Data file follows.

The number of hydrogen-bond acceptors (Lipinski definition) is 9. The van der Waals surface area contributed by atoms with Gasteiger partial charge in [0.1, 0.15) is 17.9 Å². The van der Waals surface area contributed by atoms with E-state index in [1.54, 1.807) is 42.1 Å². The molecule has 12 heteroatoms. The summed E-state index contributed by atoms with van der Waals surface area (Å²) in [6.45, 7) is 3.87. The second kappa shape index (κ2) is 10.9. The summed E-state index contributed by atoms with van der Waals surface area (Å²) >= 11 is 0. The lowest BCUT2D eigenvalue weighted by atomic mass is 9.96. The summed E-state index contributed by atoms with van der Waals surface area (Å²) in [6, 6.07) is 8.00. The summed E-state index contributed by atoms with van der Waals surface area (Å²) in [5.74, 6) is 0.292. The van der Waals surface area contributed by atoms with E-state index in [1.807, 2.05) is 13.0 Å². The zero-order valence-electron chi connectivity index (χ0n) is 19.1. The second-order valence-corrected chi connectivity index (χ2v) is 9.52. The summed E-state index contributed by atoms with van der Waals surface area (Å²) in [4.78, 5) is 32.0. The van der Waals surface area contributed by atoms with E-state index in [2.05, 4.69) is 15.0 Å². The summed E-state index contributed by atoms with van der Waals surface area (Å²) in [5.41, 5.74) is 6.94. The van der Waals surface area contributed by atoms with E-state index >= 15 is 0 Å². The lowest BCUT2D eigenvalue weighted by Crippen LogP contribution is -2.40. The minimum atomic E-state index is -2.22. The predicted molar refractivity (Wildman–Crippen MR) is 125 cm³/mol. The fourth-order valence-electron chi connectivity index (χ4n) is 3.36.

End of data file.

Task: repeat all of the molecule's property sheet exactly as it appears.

The number of hydrogen-bond acceptors (Lipinski definition) is 9. The van der Waals surface area contributed by atoms with Gasteiger partial charge in [0.1, 0.15) is 17.9 Å². The van der Waals surface area contributed by atoms with E-state index in [1.54, 1.807) is 42.1 Å². The molecule has 12 heteroatoms. The summed E-state index contributed by atoms with van der Waals surface area (Å²) in [6.45, 7) is 3.87. The second kappa shape index (κ2) is 10.9. The summed E-state index contributed by atoms with van der Waals surface area (Å²) >= 11 is 0. The lowest BCUT2D eigenvalue weighted by atomic mass is 9.96. The summed E-state index contributed by atoms with van der Waals surface area (Å²) in [6, 6.07) is 8.00. The summed E-state index contributed by atoms with van der Waals surface area (Å²) in [5.74, 6) is 0.292. The van der Waals surface area contributed by atoms with E-state index in [1.807, 2.05) is 13.0 Å². The zero-order valence-electron chi connectivity index (χ0n) is 19.1. The second-order valence-corrected chi connectivity index (χ2v) is 9.52. The summed E-state index contributed by atoms with van der Waals surface area (Å²) in [4.78, 5) is 32.0. The van der Waals surface area contributed by atoms with E-state index in [2.05, 4.69) is 15.0 Å². The summed E-state index contributed by atoms with van der Waals surface area (Å²) in [5.41, 5.74) is 6.94. The van der Waals surface area contributed by atoms with E-state index >= 15 is 0 Å². The lowest BCUT2D eigenvalue weighted by Crippen LogP contribution is -2.40. The minimum atomic E-state index is -2.22. The predicted molar refractivity (Wildman–Crippen MR) is 125 cm³/mol. The fourth-order valence-electron chi connectivity index (χ4n) is 3.36.